Belgrade is the only capital city in Europe that discharges its untreated communal wastewater into rivers. Construction of missing sewage systems has to date not been one of the city’s priorities. However, according to city officials, there are plans for the construction of five wastewater treatment plants on the territory of the city of Belgrade. The first and the biggest plant which will treat 80% of communal wastewater will be constructed by Chinese company – China Machinery Engineering Corporation. The said company was engaged in January 2020 based on a bilateral agreement between China and Serbia.
Furthermore, the documentation for construction of systems for collection and treatment of wastewater in Loznica, Pančevo, Kraljevo, Brus, Blace, Sokobanja, Kragujevac, and Zlatibor District is under preparation with the assistance of the EU PPF programme. Additionally, according to the Ministry of Finance, a public tender for the construction of a wastewater treatment plant in Niš is to be published in September this year.
Slovenia as a positive example in the region, but still with room for improvement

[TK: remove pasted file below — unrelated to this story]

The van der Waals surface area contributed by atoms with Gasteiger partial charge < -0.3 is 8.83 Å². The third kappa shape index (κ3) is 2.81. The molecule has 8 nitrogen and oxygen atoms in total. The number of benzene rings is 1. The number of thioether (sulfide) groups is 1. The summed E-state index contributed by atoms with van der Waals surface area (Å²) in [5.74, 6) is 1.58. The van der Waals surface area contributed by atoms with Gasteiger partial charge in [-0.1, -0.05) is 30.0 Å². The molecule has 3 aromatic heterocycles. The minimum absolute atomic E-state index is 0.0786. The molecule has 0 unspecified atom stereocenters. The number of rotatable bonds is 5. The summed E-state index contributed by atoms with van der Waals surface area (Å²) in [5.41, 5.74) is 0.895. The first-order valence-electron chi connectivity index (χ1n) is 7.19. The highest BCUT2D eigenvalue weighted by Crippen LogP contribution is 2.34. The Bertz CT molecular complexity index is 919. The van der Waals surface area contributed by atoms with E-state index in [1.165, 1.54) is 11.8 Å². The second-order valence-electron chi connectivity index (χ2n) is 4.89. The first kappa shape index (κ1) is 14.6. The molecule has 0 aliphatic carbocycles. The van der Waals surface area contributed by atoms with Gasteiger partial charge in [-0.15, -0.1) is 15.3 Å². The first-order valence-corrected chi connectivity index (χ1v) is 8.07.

Soon after gaining independence and well before joining the EU, Slovenia adopted its first piece of legislation on environmental protection, which included wastewater treatment regulation. The first Environmental Protection Act was modelled on the principles of the then European Community and thus laid the foundations of modern environmental protection in Slovenia.
Despite extensive investment in the construction of basic infrastructure, including obtained European funds, Slovenia has still not met all the requirements regarding wastewater management originating from its accession treaty. Namely, some agglomerations (i.e. centers with many inhabitants or places of economic activity) have not yet met the requirements related to the collection and secondary treatment of wastewater, and Slovenia also has problems with the demarcation of agglomerations as well as with individual systems such as septic tanks.